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Review: THE GERMAN CHAINSAW MASSACRE (1990)

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Best Bad Quote:
“Are you scared? Let’s bathe.”
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When galavanting about campus in my college days, my German cinema professor told me about a little gem called The German Chainsaw Massacre, otherwise known as Blackest Heart. Needless to say, as a fan of The Texas Chainsaw Massacre, my interest was quite piqued, especially since my teach’ spoke of this film like it was the Holy Grail of awesome. Well, I finally got my hands on a copy, and I can tell you that he was right. It’s the holy grail all right, but it’s more like the one “chosen unwisely” by the villain of Indiana Jones and the Last Crusade. You know, the guy who grabs the golden challis, drinks from it certain that he is about to taste paradise, and seconds later is desperately asking, “What is… happening to me???”
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This film is both better and worse than its more popular, Texan predecessor, though the two can’t really be compared, as they are distinctly different movies. For starters, German Chainsaw is absolutely, one-hundred percent intended as comedy, so it’s definitely nowhere near as shocking or scary as Texas. It is, however, much gorier, somehow more disturbing, and much more… upsetting. Director Christoph Schliengensief isn’t exactly a popular director here in the states, but his big coup in German cinematic culture was his trilogy of films that “cut” into his nation’s history. (Pun! Slam)! The first volume covered the last hour of Adolf Hitler, the second– Massacre– delved into the fall of the Berlin wall and the first hour of reunification, and the final part continued the post-Wall collision of people in the aftermath of Chainsaw. Basically, this filmmaker has a David Lynch-like bizarreness to his art with subliminal, socio-political context: Eraserhead meets Hostel meets… segregation? Yeah… You can package it any way you want, but the movie is just plain fuuuucked up. For example, it opens with a shot of one of the film’s main characters blithely singing, despite the fact that she has been cut in half and her guts are spilled out on the street.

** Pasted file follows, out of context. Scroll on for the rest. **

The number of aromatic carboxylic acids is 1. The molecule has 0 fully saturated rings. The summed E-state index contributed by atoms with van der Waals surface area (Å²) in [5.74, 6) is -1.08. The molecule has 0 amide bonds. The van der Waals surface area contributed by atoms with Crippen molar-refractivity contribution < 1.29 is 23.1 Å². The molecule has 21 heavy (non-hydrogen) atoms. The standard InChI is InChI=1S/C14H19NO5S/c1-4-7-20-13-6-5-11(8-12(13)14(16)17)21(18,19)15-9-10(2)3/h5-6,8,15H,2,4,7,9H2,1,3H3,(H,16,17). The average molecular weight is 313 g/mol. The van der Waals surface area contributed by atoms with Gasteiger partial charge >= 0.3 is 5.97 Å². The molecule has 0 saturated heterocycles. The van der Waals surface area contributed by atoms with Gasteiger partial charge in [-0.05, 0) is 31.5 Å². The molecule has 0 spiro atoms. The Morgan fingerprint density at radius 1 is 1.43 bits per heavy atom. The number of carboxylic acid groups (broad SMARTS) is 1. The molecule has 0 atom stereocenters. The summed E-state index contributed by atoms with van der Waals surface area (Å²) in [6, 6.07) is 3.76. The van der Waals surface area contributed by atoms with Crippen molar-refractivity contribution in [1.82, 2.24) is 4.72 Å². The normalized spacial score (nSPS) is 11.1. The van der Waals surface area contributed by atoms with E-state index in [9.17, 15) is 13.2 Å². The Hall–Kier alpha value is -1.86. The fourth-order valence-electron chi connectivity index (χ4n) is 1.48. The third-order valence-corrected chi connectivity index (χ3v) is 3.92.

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Plot, you ask? Basically, the heroine of the film murders her very scary husband– really a woman in drag– so she can finally leave the accursed, socialist East and escape to the free market West where her boyfriend awaits her. She doesn’t make it very far. The falling of the Berlin wall… did something. It seems that the ingredients of East and West should not be mixing, because everyone has gone completely cray-cray. Within minutes of crossing the border, Clara (Karina Fallenstein) is nearly raped by her horny, homely boyfriend Artur (Artur Albrecht), is consequently saved then attacked by the film’s Leatherface– who alternately sports a clown mask or a sausage helmet (yes)– and is finally held hostage by his maniacal family at their hotel. Surrounded by Sausageface, a terrifying, erotically supercharged lesbian named Margit, a married couple who really enjoy chainsaws, and a butcher brother who stays locked in his bedroom talking to the rotting corpse of his deceased father, you can really feel Clara’s pain. This movie is a total mind eff that makes you want to press Stop all the time. But you can’t look away… You’ve come so far! And it’s only an hour long, so you tell yourself that you can make it!!! Sure you can, and you will. But let me tell you, you can never un-see this. It will haunt your dreams, make you want to curl up in a fetal position and cry, and no matter how many baths you take, you will never, ever feel clean again.